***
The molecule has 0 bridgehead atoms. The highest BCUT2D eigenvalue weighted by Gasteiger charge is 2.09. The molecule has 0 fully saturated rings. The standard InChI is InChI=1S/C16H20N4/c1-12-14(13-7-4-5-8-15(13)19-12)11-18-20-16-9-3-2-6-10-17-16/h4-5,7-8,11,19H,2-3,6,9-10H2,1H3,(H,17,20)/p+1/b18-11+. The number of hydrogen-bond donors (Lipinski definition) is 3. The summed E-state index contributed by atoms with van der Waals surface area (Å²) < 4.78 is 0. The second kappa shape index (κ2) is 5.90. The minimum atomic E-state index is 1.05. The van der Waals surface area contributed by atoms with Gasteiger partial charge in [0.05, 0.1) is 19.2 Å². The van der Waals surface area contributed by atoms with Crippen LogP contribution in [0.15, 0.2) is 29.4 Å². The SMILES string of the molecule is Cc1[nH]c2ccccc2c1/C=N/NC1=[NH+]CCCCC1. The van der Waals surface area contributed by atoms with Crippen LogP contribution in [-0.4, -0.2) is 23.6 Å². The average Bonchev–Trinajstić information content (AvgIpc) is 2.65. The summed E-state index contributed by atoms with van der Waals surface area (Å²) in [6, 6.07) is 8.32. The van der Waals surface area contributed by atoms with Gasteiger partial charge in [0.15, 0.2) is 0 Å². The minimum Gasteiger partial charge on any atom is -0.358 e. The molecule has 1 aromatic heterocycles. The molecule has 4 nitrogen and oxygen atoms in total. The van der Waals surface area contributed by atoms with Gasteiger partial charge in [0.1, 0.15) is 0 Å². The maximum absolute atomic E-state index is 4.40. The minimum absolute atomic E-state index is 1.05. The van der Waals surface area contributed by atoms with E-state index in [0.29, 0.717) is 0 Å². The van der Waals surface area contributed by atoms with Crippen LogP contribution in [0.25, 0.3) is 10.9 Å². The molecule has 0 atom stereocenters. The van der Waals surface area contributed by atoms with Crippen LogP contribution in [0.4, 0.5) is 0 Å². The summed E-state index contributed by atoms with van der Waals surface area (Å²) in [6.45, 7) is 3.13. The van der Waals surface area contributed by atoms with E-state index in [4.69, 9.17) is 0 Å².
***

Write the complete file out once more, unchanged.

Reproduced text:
The molecule has 0 bridgehead atoms. The highest BCUT2D eigenvalue weighted by Gasteiger charge is 2.09. The molecule has 0 fully saturated rings. The standard InChI is InChI=1S/C16H20N4/c1-12-14(13-7-4-5-8-15(13)19-12)11-18-20-16-9-3-2-6-10-17-16/h4-5,7-8,11,19H,2-3,6,9-10H2,1H3,(H,17,20)/p+1/b18-11+. The number of hydrogen-bond donors (Lipinski definition) is 3. The summed E-state index contributed by atoms with van der Waals surface area (Å²) < 4.78 is 0. The second kappa shape index (κ2) is 5.90. The minimum atomic E-state index is 1.05. The van der Waals surface area contributed by atoms with Gasteiger partial charge in [0.05, 0.1) is 19.2 Å². The van der Waals surface area contributed by atoms with Crippen LogP contribution in [0.15, 0.2) is 29.4 Å². The SMILES string of the molecule is Cc1[nH]c2ccccc2c1/C=N/NC1=[NH+]CCCCC1. The van der Waals surface area contributed by atoms with Crippen LogP contribution in [-0.4, -0.2) is 23.6 Å². The average Bonchev–Trinajstić information content (AvgIpc) is 2.65. The summed E-state index contributed by atoms with van der Waals surface area (Å²) in [6, 6.07) is 8.32. The van der Waals surface area contributed by atoms with Gasteiger partial charge in [0.15, 0.2) is 0 Å². The minimum Gasteiger partial charge on any atom is -0.358 e. The molecule has 1 aromatic heterocycles. The molecule has 4 nitrogen and oxygen atoms in total. The van der Waals surface area contributed by atoms with Gasteiger partial charge in [0.1, 0.15) is 0 Å². The maximum absolute atomic E-state index is 4.40. The minimum absolute atomic E-state index is 1.05. The van der Waals surface area contributed by atoms with E-state index in [0.29, 0.717) is 0 Å². The van der Waals surface area contributed by atoms with Crippen LogP contribution in [0.25, 0.3) is 10.9 Å². The molecule has 0 atom stereocenters. The van der Waals surface area contributed by atoms with Crippen LogP contribution in [0.4, 0.5) is 0 Å². The summed E-state index contributed by atoms with van der Waals surface area (Å²) in [6.45, 7) is 3.13. The van der Waals surface area contributed by atoms with E-state index in [4.69, 9.17) is 0 Å².